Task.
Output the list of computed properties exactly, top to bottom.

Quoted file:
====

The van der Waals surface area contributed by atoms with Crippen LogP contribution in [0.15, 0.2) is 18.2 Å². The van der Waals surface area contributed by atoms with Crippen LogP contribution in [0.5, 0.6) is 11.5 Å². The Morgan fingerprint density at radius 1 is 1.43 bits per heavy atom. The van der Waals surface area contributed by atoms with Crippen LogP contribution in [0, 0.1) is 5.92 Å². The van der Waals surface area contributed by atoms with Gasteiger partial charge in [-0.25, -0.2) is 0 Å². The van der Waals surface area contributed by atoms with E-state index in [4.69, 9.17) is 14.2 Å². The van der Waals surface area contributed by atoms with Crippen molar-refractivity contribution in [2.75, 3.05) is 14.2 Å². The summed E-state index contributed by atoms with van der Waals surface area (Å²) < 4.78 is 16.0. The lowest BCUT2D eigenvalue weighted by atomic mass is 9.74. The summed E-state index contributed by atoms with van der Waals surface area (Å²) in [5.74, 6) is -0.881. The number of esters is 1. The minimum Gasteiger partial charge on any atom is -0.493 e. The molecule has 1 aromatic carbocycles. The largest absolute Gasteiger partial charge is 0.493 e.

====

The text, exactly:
The van der Waals surface area contributed by atoms with Crippen LogP contribution in [0.15, 0.2) is 18.2 Å². The van der Waals surface area contributed by atoms with Crippen LogP contribution in [0.5, 0.6) is 11.5 Å². The Morgan fingerprint density at radius 1 is 1.43 bits per heavy atom. The van der Waals surface area contributed by atoms with Crippen LogP contribution in [0, 0.1) is 5.92 Å². The van der Waals surface area contributed by atoms with Gasteiger partial charge in [-0.25, -0.2) is 0 Å². The van der Waals surface area contributed by atoms with E-state index in [4.69, 9.17) is 14.2 Å². The van der Waals surface area contributed by atoms with Crippen molar-refractivity contribution in [2.75, 3.05) is 14.2 Å². The summed E-state index contributed by atoms with van der Waals surface area (Å²) < 4.78 is 16.0. The lowest BCUT2D eigenvalue weighted by atomic mass is 9.74. The summed E-state index contributed by atoms with van der Waals surface area (Å²) in [5.74, 6) is -0.881. The number of esters is 1. The minimum Gasteiger partial charge on any atom is -0.493 e. The molecule has 1 aromatic carbocycles. The largest absolute Gasteiger partial charge is 0.493 e.